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Trailer Review: Winnie the Pooh

By / Posted on 16 November 2010

Winnie the PoohI took a semester of traditional animation in college. The instructor was a former feature animator for Walt Disney, as evidenced by his collection of leather jackets with the logos of films like Mulan and Lilo & Stitch across their backs. Once a week, as inspirational reference, Disney features would play on a screen in the corner at one-quarter speed, granting a very informative new perspective on films like the Sword in the Stone and Robin Hood. The film that grabbed the most attention in class, though, was 1977′s the Many Adventures of Winnie the Pooh. It wasn’t just the charming nostalgia (who doesn’t adore that cast of characters?) or the story structure (the film is actually composed of three featurettes, each based on an existing story from the A.A. Milne books); it was the radiant heart of the animation. Each character felt truly alive with bouncy motion and expressive reaction, and all the artwork was done with decidedly rougher pencils than every other film we watched. There were several parts in the final film where you could still clearly see the animators’ guidelines over Pooh’s blissful face and Owl’s proud chest.

Pooh has become a very successful franchise for Disney since, with a number of tv shows aimed at preschoolers and spinoff movies for his supporting cast, but for summer 2011 Disney is promising the first Pooh feature film in 35 years.

First and foremost, the simply-titled Winnie the Pooh seems to be following in the narrative parameters of the Many Adventures… in that it is a collection of adaptations of stories from the original A.A. Milne books. This trailer clearly shows elements of the stories “In Which Eeyore Loses a Tail and Pooh Finds One” from Winnie-the-Pooh and “In Which Rabbit Has a Busy Day, and We Learn What Christopher Robin Does in the Mornings” from the House on Pooh Corner, though Disney promises the film will adapt five classic Milne tales. It’s also fantastic to see the fourth-wall-breaking awareness of their existence within a book brought back. There’s no joy quite like watching a balloon-suspended Piglet blow right out of the illustration and start knocking the page’s typography down from above, or Pooh fall through a hole into a ditch just beneath the next paragraph, or Rabbit getting caught in the rain and wait for the page to turn for sunlight again.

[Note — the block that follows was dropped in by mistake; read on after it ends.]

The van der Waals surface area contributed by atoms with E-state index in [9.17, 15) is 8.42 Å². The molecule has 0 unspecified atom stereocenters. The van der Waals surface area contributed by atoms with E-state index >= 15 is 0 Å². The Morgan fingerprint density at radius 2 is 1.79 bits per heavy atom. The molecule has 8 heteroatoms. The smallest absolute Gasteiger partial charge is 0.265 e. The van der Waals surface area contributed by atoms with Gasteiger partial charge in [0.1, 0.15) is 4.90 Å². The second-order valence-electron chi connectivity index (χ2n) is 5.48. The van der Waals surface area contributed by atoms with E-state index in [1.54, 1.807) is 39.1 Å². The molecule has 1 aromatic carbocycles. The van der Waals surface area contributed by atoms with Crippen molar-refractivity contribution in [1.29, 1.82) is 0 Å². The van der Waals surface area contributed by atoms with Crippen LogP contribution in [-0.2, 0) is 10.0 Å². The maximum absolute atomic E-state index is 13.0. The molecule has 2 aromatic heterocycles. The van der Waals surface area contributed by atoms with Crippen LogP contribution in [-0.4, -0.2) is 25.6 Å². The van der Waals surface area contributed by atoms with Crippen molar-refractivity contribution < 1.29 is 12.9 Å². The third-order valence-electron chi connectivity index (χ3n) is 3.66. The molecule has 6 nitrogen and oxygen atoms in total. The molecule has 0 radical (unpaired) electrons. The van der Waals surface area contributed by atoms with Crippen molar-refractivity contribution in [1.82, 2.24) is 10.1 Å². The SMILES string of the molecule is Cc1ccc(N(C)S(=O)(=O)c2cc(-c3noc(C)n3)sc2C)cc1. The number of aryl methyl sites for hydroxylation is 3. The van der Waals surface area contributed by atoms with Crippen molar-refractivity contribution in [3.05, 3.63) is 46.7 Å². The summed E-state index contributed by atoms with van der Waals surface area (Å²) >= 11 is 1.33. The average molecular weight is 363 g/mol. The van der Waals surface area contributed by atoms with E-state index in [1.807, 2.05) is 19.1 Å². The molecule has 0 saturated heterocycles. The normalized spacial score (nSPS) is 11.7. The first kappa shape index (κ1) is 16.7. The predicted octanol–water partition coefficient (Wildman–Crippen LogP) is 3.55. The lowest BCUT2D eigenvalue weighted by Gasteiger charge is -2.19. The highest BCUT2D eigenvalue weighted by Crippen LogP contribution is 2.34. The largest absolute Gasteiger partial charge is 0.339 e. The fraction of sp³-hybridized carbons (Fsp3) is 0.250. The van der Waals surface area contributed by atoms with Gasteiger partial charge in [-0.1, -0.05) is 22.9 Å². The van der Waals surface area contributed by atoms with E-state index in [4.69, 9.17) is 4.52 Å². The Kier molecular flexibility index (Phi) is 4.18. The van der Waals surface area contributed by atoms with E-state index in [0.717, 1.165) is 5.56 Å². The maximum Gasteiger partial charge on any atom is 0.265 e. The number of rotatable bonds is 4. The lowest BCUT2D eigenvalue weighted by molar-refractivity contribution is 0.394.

Winnie the Pooh

You can clearly see some of the animator's guideline pencils in this clip from 'Winnie the Pooh and the Honey Tree'

Second, oh my goodness, does this seem like an Apple commercial. The no-frills black text on white screen and pleasantly nonchalant Keane soundtrack make me want to complain about iPhone reception issues, not glow with delight at the sight of new Pooh.

Third, though not directly referenced in the trailer, just a little bit of research shows that the lead story artist on this new feature is Burny Mattison, a Disney animator who served as key animator on the Winnie the Pooh and Tigger Too segment of the original film, in addition to work on such seminal Disney classics as Lady and the Tramp, the Jungle Book and Beauty and the Beast. This almost guarantees a strict adherence to the classic style, complete with fully-watercolored backgrounds.

Fourth, I want to hug Eeyore forever. That is all.

While I personally enjoyed Welcome to Pooh Corner and the New Adventures of Winnie the Pooh on television, along with the past decade’s trilogy of the Tigger Movie, Piglet’s Big Movie and Pooh’s Heffalump Movie, there is absolutely no denying that they were all lacking the spectacular charm of the original stories and the animated feature that brought them to the masses in 1977. (Note that I did not mention the recent CGI tv series My Friends Tigger and Pooh. This is because it is not very good at all and the less said the better.) From what’s been seen so far, Winnie the Pooh exemplifies the strong focus on classical animation quality Jon Lasseter stressed when he became chief creative officer of Walt Disney Animation Studios in 2006, with a finger on the pulse of the future and a thorough understanding of why the past succeeded or failed where it did.

Winnie the Pooh is expected to hit theaters July 15th, 2011.

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Derrick Sanskrit has produced critically-acclaimed work as an artist and writer for Nerve, Babble, Pitchfork, The Onion and the Museum of Comic and Cartoon Art, among others. He founded The Pop Aesthetic during the coldest months of his life in 2010.